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Amazon’s Q1 Earnings: Four Things We’ll Be Looking For

Another blockbuster quarter could push the company’s stock price to close to $1,000 a share. That’s an astounding landmark.

Amazon’s Q1 Earnings: Four Things We’ll Be Looking For
[Photo: eddygaleotti/iStock]

How much higher can Amazon shares go? We’ll know a little more tomorrow afternoon when the Seattle e-commerce juggernaut releases its first-quarter 2017 earnings. If we look at presentations over the past year, we see the company doing very well but still missing some key numbers—namely, revenue expectations that didn’t quite hit the mark three months ago. By contrast, tomorrow’s report could easily show a blockbuster quarter thanks to stronger revenue and the slew of new products that Amazon is investing in. If things go well, Amazon’s stock could inch even closer to $1,000 a share, which is an astounding landmark.

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Analysts are expecting the company to hit revenue of $35.31 billion, compared to $29.1 billion during the same period last year. Earnings-per-share is expected to hit $1.13, compared to $1.07 a year ago, reports the Seattle Times. That would be welcome news: Last quarter was considered a slight miss for Amazon, with revenue hitting $43.7 billion compared to expectations of $44.68 billion. Once tomorrow’s numbers are announced, all eyes will be on Wall Street’s reaction and whether the stock will go up or down. Lest we forget, it was about one year ago when Jeff Bezos made $6 billion in 20 minutes, thanks to a healthy earnings report.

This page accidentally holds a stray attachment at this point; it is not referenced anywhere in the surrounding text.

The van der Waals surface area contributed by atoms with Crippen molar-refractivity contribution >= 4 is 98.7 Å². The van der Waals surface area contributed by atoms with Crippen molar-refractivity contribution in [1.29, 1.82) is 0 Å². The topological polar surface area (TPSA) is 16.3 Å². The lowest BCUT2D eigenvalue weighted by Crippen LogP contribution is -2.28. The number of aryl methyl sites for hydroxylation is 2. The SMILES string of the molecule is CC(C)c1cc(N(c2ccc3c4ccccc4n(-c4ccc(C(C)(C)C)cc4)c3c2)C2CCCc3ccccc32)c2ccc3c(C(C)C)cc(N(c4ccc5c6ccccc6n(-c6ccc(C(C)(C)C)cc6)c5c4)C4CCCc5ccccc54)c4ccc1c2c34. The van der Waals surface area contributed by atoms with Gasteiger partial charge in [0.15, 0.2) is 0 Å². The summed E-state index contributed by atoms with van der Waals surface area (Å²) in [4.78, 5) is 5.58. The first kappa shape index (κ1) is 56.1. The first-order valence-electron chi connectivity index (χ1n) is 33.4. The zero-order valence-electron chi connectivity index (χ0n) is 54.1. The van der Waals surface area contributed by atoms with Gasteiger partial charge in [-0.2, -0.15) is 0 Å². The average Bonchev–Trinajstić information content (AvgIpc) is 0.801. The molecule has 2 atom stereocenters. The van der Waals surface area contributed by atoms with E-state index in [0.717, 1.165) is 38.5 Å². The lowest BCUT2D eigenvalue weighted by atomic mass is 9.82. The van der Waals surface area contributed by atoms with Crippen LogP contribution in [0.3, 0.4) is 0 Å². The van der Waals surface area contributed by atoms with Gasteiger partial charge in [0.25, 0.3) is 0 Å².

Amazon is a huge company with its myriad tentacles in a growing number of operations. Needless to say, we’ll be looking out for quite a lot. But here are a few of the most important things we’ll be keeping track of tomorrow:

  • Web Services: While Amazon’s cloud segment has been seeing good growth–it is most definitely the leader in the space–AWS missed revenue expectations last quarter. As MarketWatch points out, Amazon has had to cut prices recently thanks to growing competition from the likes of Microsoft, Alphabet, and IBM. We’ll be looking at whether the cloud operation’s growth has taken a hit.
  • Video Dreams: For well over a year, Amazon has been pushing its digital content, both in the United States and in new markets like India. We’ll be interested to see if this Prime Video expansion will continue and how much the company plans to spend on original programming.
  • Prime: Amazon Prime is one the company’s most popular services. In the U.S. alone, estimates put Prime subscriptions at 80 million, which makes it larger than Costco, notes L2 analyst Cooper Smith. Legacy retail outlets like Walmart and Target are feeling the pinch, but how much bigger can Prime scale? We’ll be keeping an eye out for more specifics.
  • Products: Amazon has been slowly building and offering more features for its Echo product line, as well as expanding Alexa integrations. We’d like to know how well these product ventures are doing, and we’ll be looking out for clues about future projects down the line.

There is so much more to look out for–international sales numbers, details about brick-and-mortar Amazon stores, grocery efforts, etc.–and we’ll be paying close attention to all of that. Tune in tomorrow for Fast Company’s coverage of the earnings.

About the author

Cale is a Brooklyn-based reporter. He writes about business, technology, leadership, and anything else that piques his interest.

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